angiogram.

  • 10-year old girl with recurrent right-sided pulmonary infection.

    Chestfilm shows consolidation, cystic changes and fluid-levels in

    different periods.

    Lung scintigraphy with perfusion defect in paracardial space.

    Intravenous bolus angiogram shows intralobar sequestration.

  • A neonate with respiratory insufficiency and right-sided intrathoracic mass on chestfilm.

    Sonogram demonstrated a large mass with prominent central artery.

  • Umbilical bolus angiogram shows abnormal artery arising from aorta.

    MRI shows duplicated trachea belonging to the mass.

    The whole finding is interpretated as an extralobular sequestration connected

    with the duplicated trachea.

  • 2-year-old boy with recurrent infection and vomiting.

    Chestfilm shows paracardial cystic changes.

    Esophagram shows duplicated intrathoracic esophagus.

    Intravenous bolus angiogram demonstrated an extralobar

    sequestration connected with duplicated esophagus.

  • Scimitar syndrome

     Partial anomalous pulmonary venous return

     Hypogenetic lung (lobular agenesis, aplasia or

    hypoplasia); always right-sided

     Absence of pulmonary artery, systemic arterialization

    of lung

     Pulmonary sequestration

     Absence of inferior vena cava

     Accessory diaphragm

  • Scimitar syndrome

     The clinical manifestation and prognosis of scimitar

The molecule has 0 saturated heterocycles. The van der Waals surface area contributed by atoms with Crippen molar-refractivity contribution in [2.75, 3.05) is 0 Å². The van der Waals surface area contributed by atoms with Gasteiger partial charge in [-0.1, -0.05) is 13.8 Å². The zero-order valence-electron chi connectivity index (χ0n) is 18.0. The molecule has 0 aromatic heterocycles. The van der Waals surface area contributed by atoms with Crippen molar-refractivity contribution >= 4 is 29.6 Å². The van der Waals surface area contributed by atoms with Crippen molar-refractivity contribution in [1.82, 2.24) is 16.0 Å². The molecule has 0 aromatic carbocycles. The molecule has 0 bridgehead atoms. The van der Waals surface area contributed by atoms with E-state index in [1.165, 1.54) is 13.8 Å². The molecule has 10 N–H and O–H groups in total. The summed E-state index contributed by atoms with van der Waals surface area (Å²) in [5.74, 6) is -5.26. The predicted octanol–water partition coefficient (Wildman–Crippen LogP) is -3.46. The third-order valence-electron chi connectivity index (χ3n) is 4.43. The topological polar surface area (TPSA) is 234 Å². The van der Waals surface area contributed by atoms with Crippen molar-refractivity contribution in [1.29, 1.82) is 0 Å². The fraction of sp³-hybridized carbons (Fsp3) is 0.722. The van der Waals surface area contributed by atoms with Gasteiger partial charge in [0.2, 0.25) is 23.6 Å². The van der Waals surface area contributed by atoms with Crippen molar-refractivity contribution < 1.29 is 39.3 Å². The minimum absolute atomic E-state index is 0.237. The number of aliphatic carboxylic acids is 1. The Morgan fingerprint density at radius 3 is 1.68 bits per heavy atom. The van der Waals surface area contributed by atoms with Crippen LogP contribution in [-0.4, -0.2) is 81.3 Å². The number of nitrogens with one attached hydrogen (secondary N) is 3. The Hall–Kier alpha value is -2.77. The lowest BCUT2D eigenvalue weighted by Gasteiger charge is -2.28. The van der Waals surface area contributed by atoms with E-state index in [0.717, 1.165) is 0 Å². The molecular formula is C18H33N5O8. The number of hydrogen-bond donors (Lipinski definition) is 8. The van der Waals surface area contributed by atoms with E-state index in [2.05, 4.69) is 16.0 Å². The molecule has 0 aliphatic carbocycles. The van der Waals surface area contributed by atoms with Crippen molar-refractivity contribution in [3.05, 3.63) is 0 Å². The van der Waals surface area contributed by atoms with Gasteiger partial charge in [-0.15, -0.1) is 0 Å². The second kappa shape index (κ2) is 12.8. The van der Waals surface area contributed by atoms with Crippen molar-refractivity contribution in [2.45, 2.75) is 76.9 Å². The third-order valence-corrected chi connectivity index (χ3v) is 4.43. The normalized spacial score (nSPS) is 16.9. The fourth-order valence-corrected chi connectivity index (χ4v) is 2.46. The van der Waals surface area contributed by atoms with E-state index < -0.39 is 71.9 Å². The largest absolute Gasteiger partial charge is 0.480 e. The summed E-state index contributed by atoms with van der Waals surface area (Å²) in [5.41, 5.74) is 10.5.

syndrome depends on the amount of the resulting

    left/right shunt.

     40% of the patients are asymptomatic.

     In unrecognized cases the clinical symptoms

    usually manifest in the second to third decade of life

    with fatigue and dyspnea.

  • Scimitar syndrome

     The diagnosis is based on chest radiograph, the venous anomaly may be visible with a hypoventilated right lung.

     Doppler sonography may document the site of entry of anomalous pulmonary vein.

     CTA and MRA both can detect the vascular anatomy and bronchial abnormalities.

     Cardioangiography is indicated in cases with a large shunt and additional heart anomalies with the possibility of venous occlusion procedure.

  • Diagnostic procedures in 11

    cases with Scimitar syndrome

    Chestfilms 10

    Ultrasound 4

    CT 3

    MRI 1

    Conventional angiography 3

    Intravenous bolus angiography 1

    Cardioangiography with coil occlusion 2

    Arterial supply via systemic arteries

    (aorta) was found in 5 cases.

  • 4-months old boy with dyspnea.

    Abnormal pulmonary vein suspected on

    sonogram.

    The scimitar vein is demonstrated on

    chestfilm as well as on cardioangiogram.

  • 6-month-old girl with Scimitar syndrome and

    arterial septum defect.

    Scimitar vein is visible on chestfilm and CT

    angiogram.

    Cardioangiography is performed with occlusion

    of scimitar vein.

  • 10-year-old boy with bronchitis.

    The scimitar vein is demonstrated on MRI.

    Arterial supply from systemic artery was seen during surgery.

  • Example of adult type of Scimitar

    syndrome.

    14-year-old girl with recurrent pulmonary

    infection.

    Scimitar vein is easily recognized on

    chestfilm.

    Note the small right hemithorax.

  • Conclusion I

     Any persisting posterior medial basal consolidation should raise the suspicion of sequestrated segment.

     An extralobar sequestrated lung manifest itself mostly in neonates as nonaerated intrathoracic mass.

     Nowadays most fetal lung abnormalities, such as sequestration are detected prenatally by sonography.

     Sequestration may incidentally communicate with the gastrointestinal tract.

  • Conclusion II

     Multidetector CTA is superior to all other modalities.

     Right-sided hypogenic lung with dextroposition of

    heart on chestfilm is highly suspected for Scimitar

    syndrome.

     Cardioangiography is the modality of choice in

    Scimitar syndrome.